Radio Silence

Really, Julia Cameron? Really? I think I’ve been pretty good about opening my way of thinking about this touchy-feely stuff, as uncomfortable, yet surprisingly useful as it’s been. I hung in there when you asked me to find my inner child. I didn’t roll my eyes at phrases like, “The snowflake pattern of your soul is emerging.”  I can’t believe I’m admitting this, but I’ve even caught myself whispering an affirmation or two to myself in the past few months. But the top of page 87 in Chapter 4 of The Artist’s Way is just about where I draw the line. You want me to STOP READING (temporarily)? Now that’s just straight up crazy, lady.

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Geek Love

I can’t help myself. I love geeks. I love how they effortlessly use multivariate calculus to optimize life’s every day situations (is it scientifically more effective to brush teeth with a mechanical toothbrush?). I can always spot a geek in a crowd because he or she favors t-shirts with obscure references that I have to go home and Google so I can be in on a joke I still won’t get. In fact, I love geeks so much that one asked me to marry him awhile back and two geeklings later, I’ve never looked back.

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A Mother’s Sole

I keep a ridiculously uncomfortable pair of shoes in my closet for no good reason other than to remind myself that I can still wear them. Anytime. If I so choose. And I do. Not because I have delusions of looking 10 pounds thinner, having the peaches-and-cream skin of a 20-year old, or even feeling younger. Ok, fine. I do have delusions about the skin thing. I digress. I wear the shoes because every time I visit my grandmother, I realize that being a mother ain’t what it used to be.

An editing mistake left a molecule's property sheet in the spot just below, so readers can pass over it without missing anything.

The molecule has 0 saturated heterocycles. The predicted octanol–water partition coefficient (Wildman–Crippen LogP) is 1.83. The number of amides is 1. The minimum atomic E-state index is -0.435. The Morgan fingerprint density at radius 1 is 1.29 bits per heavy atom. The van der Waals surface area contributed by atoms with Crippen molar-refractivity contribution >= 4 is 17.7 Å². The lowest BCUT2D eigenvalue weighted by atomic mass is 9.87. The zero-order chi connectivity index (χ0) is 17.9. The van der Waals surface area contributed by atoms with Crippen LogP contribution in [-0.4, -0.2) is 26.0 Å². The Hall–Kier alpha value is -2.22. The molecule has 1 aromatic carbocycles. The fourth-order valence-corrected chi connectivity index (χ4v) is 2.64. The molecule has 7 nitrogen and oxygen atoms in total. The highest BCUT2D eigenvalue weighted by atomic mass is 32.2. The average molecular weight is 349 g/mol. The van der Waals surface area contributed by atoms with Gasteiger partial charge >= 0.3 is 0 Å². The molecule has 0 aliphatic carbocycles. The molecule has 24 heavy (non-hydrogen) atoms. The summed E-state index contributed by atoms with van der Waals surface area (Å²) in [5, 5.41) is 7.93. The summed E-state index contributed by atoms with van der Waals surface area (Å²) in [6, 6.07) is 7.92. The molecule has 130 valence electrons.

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The Great Escape

I had been waiting for 28 minutes. In the disjointed accent of a robot,  a woman’s automated voice declared more loudly than necessary, “Now serving number Z100 at Station Number 8.”  I swear to you, on the 4th floor of City Hall, the heavens opened up and a choir of angels sang the Hallelujah Chorus from Handel’s Messiah. I gathered my things, which included one toddler and a Tolstoy-sized stack of paperwork and rushed 20 paces to Station Number 8.

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